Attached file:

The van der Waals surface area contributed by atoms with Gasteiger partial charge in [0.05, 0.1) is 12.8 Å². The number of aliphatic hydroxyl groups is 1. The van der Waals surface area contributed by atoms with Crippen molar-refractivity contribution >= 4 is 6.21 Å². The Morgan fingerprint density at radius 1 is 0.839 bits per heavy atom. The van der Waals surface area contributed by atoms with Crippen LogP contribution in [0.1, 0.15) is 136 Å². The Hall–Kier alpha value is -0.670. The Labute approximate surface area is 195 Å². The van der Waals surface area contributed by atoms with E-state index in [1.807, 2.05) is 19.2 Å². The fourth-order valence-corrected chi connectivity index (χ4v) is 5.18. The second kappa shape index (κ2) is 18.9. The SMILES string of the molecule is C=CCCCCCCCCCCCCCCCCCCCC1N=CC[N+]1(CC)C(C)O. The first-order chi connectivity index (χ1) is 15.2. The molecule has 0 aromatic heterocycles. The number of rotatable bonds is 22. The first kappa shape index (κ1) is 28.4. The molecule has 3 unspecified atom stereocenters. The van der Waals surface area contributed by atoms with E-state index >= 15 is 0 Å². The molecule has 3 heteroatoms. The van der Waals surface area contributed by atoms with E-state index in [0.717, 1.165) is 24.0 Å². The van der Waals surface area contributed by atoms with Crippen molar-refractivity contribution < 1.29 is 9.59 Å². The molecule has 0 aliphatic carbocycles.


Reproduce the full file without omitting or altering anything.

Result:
The van der Waals surface area contributed by atoms with Gasteiger partial charge in [0.05, 0.1) is 12.8 Å². The number of aliphatic hydroxyl groups is 1. The van der Waals surface area contributed by atoms with Crippen molar-refractivity contribution >= 4 is 6.21 Å². The Morgan fingerprint density at radius 1 is 0.839 bits per heavy atom. The van der Waals surface area contributed by atoms with Crippen LogP contribution in [0.1, 0.15) is 136 Å². The Hall–Kier alpha value is -0.670. The Labute approximate surface area is 195 Å². The van der Waals surface area contributed by atoms with E-state index in [1.807, 2.05) is 19.2 Å². The fourth-order valence-corrected chi connectivity index (χ4v) is 5.18. The second kappa shape index (κ2) is 18.9. The SMILES string of the molecule is C=CCCCCCCCCCCCCCCCCCCCC1N=CC[N+]1(CC)C(C)O. The first-order chi connectivity index (χ1) is 15.2. The molecule has 0 aromatic heterocycles. The number of rotatable bonds is 22. The first kappa shape index (κ1) is 28.4. The molecule has 3 unspecified atom stereocenters. The van der Waals surface area contributed by atoms with E-state index >= 15 is 0 Å². The molecule has 3 heteroatoms. The van der Waals surface area contributed by atoms with E-state index in [0.717, 1.165) is 24.0 Å². The van der Waals surface area contributed by atoms with Crippen molar-refractivity contribution < 1.29 is 9.59 Å². The molecule has 0 aliphatic carbocycles.